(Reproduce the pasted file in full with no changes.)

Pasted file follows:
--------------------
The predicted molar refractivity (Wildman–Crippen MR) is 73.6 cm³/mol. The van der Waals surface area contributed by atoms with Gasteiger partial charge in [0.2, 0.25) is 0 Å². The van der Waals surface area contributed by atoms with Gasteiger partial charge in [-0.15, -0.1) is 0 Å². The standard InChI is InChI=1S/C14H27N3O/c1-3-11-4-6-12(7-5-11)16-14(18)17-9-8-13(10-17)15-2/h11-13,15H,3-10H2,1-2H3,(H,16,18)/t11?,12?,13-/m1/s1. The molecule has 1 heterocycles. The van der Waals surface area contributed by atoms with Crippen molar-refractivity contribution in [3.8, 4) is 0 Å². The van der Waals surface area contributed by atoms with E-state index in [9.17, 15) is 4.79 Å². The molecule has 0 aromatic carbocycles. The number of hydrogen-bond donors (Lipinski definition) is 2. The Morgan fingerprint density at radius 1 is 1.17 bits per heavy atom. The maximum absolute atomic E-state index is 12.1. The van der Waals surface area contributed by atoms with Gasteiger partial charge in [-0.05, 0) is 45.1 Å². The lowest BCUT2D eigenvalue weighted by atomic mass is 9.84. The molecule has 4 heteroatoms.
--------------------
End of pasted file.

The predicted molar refractivity (Wildman–Crippen MR) is 73.6 cm³/mol. The van der Waals surface area contributed by atoms with Gasteiger partial charge in [0.2, 0.25) is 0 Å². The van der Waals surface area contributed by atoms with Gasteiger partial charge in [-0.15, -0.1) is 0 Å². The standard InChI is InChI=1S/C14H27N3O/c1-3-11-4-6-12(7-5-11)16-14(18)17-9-8-13(10-17)15-2/h11-13,15H,3-10H2,1-2H3,(H,16,18)/t11?,12?,13-/m1/s1. The molecule has 1 heterocycles. The van der Waals surface area contributed by atoms with Crippen molar-refractivity contribution in [3.8, 4) is 0 Å². The van der Waals surface area contributed by atoms with E-state index in [9.17, 15) is 4.79 Å². The molecule has 0 aromatic carbocycles. The number of hydrogen-bond donors (Lipinski definition) is 2. The Morgan fingerprint density at radius 1 is 1.17 bits per heavy atom. The maximum absolute atomic E-state index is 12.1. The van der Waals surface area contributed by atoms with Gasteiger partial charge in [-0.05, 0) is 45.1 Å². The lowest BCUT2D eigenvalue weighted by atomic mass is 9.84. The molecule has 4 heteroatoms.